Re: Brltty, anything new

George Bell
 

Talking of a “real serial port”, I recently purchased a new DELL OptiPlex7060 desktop.

 

I was amazed to find this has a Serial port, as well as 8 USB ports.  But even more surprising – it has a pair of the older PS2 ports for keyboard and mouse which I am happily using.

 

George

 

From: nvda@nvda.groups.io <nvda@nvda.groups.io> On Behalf Of Deborah Armstrong
Sent: 18 July 2019 22:58
To: nvda@nvda.groups.io
Subject: Re: [nvda] Brltty, anything new

 

Well I discovered a few things.

 

On an old Windows 7 machine, which has a real serial port, I installed the latest Brltty which is

brltty-win-6.0-1-libusb-1.0

it's an .Exe file and a typical Windows installer. I picked TSI for my Braille display which loads the driver that supports both the PowerBraille and the Navigator.

 

Immediately Brltty loaded and displayed "no foreground window" which is typical behavior since the interface is graphical and Brltty only works at the console level.

 

Next I updated my NVDA to 2019.1 and after restarting it, I went to Preferences-Settings-Braille and picked Brltty as my Braille display. Before I could even select OK or apply, NVDA was communicating with my PowerBraille just fine.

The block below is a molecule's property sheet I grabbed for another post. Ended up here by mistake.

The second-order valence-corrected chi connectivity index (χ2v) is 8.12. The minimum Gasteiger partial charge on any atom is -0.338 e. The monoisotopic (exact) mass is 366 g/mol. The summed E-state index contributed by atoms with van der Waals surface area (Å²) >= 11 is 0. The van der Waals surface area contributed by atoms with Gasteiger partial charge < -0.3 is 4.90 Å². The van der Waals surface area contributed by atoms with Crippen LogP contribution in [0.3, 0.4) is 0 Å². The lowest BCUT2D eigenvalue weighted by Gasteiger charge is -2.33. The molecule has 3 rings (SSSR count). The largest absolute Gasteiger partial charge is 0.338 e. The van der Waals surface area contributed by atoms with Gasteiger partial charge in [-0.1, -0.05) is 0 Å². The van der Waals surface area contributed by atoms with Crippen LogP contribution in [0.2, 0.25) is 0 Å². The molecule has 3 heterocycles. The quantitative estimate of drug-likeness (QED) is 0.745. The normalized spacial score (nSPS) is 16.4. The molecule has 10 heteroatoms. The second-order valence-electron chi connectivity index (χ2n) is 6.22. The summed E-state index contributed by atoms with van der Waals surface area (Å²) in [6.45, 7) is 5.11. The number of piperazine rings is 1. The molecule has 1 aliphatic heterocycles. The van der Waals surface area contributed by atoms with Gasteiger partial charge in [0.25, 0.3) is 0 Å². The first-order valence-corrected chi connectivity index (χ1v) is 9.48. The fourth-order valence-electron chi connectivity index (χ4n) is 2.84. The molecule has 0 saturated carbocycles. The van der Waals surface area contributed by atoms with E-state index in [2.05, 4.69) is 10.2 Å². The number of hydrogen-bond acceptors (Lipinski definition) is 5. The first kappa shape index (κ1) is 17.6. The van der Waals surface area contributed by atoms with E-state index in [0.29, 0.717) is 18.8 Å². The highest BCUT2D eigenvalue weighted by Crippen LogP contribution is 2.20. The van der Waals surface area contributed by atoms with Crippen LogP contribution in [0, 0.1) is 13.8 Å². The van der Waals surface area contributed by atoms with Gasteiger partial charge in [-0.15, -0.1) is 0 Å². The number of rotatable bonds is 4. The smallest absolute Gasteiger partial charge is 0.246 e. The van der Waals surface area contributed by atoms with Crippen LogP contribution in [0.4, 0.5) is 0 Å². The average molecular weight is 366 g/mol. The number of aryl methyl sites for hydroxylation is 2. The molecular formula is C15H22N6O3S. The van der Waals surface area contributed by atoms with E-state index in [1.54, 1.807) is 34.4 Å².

So that worked flawlessly.

 

But when I set the output table to U.S. English 6-dot computer Braille, it is stillshowing dot 7 for anything capitalized. That of course makes BRF files look very funny because many translation programs show upper case letters for those characters.

 

I can always write a SED script to convert case, but I'd rather not spend the time to convert all the brf files I'd like to read. 

I think this is a bug or maybe a flaw with the table.

 

The other weird thing is that for non-printing characters, such as the form-feed, Brltty shows the equivalent in hex "0x00C" which is annoying to have to read on the Braille display. I don't find a preference to suppress the display of non-printing characters, nor a way to suppress extra spaces or blank lines. Doing all this would make it easier to read BRF files, though for working with ordinary text, Word XLS and other types of files, NVDA on Windows 7 is doing great with Brltty still.


One thing that did reduce the number of weird characters was unchecking the box for "expand to computer Braille for the word at the cursor". If that box is checked the word at the cursor contains extra gibberish if you are looking at that word in a BRF file and you are using either the 6 or 8-dot computer Braille table. This seems unintuitive, but there you are! 


Next I'll try Windows 10 and see if I can get brltty to work there. I also need to try that Braille extender add-on, thanks for the recommendation. I had used Brltty with NVDA extensively at work until my old Win7 machine was replaced with a shiny brand-new all-in-one running Windows 10. So, I  was glad to find an old one lying around I could test with.

 

--Debee

 

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